By: CropLife International

When disaster strikes, there’s a way for everyone to help, even those not directly affected. CropLife India modeled that humanitarian response when it mobilized its long-cultivated partnerships in an outreach campaign to stop the devastating spread of COVID-19 in local farming communities.

The initiative was the brainchild of Sony Mamgai, CropLife India’s Senior Manager – Stewardship & Anti-Counterfeiting, who was determined to help farmers and their families. “It suddenly clicked, and I thought to develop a poster on safety points in farming during the pandemic.”

The poster was a hit and widely adopted. Mamgai then came up with ideas for animated videos and social media campaigns, crafting rhyming jingles and catchy lines that quickly caught on. CropLife India also leveraged its relationships with industry groups, farmers associations, and government agencies to disseminate information, conduct virtual trainings, and directly engage with rural populations with poor internet service.

“It was good to see people were active even during these difficult times and wanted to collaborate with us,” she says.

The outreach ranged from sharing COVID prevention protocol with farmers to training health care workers in how to discern pesticide exposure from the novel coronavirus, as well as good agricultural stewardship practices and vaccine advocacy. CropLife India also launched campaigns expressing gratitude to farmers “for putting food on our plates and appreciating the contributions of rural women and children,” Mamgai says.  

Ultimately, CropLife India reached more than 2 million people, an accomplishment that won accolades and awards from government, industries, and various associations. Farmer testimonials were similarly positive, describing the outreach as both helpful and reassuring that the situation was improving.

The suffering caused by the pandemic was exacerbated by the arrival of pests. When locusts swarmed through western India, CropLife India came into action with a two-pronged strategy. CropLife advocated the use of drones for pesticide application, a policy that needed to be considered carefully during a rapidly unfolding situation. India ultimately became the first country to permit the emergency use of drones by government agencies for insecticide applications during locust attacks. As the government deployed helicopters and drones to control the insects, CropLife issued advisories to help farmers ward off the locusts with the responsible use of pesticides.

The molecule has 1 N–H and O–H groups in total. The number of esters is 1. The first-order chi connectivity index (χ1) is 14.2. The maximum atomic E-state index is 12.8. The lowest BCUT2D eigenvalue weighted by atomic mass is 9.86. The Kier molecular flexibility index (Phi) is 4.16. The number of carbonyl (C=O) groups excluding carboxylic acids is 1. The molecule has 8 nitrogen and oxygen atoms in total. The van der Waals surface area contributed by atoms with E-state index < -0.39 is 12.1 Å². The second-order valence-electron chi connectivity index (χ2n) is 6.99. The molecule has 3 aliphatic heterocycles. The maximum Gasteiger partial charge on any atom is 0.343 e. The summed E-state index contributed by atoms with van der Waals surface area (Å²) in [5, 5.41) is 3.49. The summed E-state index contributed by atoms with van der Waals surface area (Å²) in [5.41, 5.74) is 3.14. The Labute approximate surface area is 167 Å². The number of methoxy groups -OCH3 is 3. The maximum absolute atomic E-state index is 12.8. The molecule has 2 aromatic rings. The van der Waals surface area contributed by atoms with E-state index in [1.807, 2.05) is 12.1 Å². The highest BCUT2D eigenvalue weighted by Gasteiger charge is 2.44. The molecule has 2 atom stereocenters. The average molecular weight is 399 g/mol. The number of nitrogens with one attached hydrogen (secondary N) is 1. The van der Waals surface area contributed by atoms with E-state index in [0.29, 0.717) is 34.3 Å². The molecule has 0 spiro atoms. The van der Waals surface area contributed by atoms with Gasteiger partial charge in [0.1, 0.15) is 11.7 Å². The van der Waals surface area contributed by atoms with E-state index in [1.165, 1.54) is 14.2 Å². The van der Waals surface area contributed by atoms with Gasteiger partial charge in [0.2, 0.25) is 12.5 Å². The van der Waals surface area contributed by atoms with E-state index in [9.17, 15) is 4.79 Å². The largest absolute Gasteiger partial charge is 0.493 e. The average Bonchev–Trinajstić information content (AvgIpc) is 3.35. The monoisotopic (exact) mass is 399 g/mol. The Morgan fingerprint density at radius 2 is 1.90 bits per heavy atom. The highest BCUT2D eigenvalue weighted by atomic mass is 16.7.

In reflecting on the successes of the past 18 months, Mamgai credited strong teamwork and good guidance received from the stewardship committees of CropLife India, CropLife International and CropLife Asia. She also interacted with stewardship teams in Latin America to gain their ideas for making the initiative robust.

“It’s kind of an emotional thing for me,” says Mamgai, noting that the effort both humanized and elevated CropLife during the pandemic. “During these dubious times, maintaining an emotional yet informative relationship with our farm heroes is foremost for creating mechanisms to reach out to them effectively via various platforms. We emerged as a key partner in the entire agricultural community of India.”

She also shared a few helpful tips for a successful outreach campaign.

“First, whether it is a challenging time or not, we should react in a timely way. It will help us and the end user. Second, always try to forge new partnerships. You can’t do it alone. You need help from others. Third, don’t forget the influencers, like the women and children. They are the future of agriculture. And finally, we should think out of the box like the pandemic taught us…digitalization can help us amplify messages, but you have to maintain an emotional and intellectual connection with stakeholders, especially in rural areas where the internet isn’t strong.”

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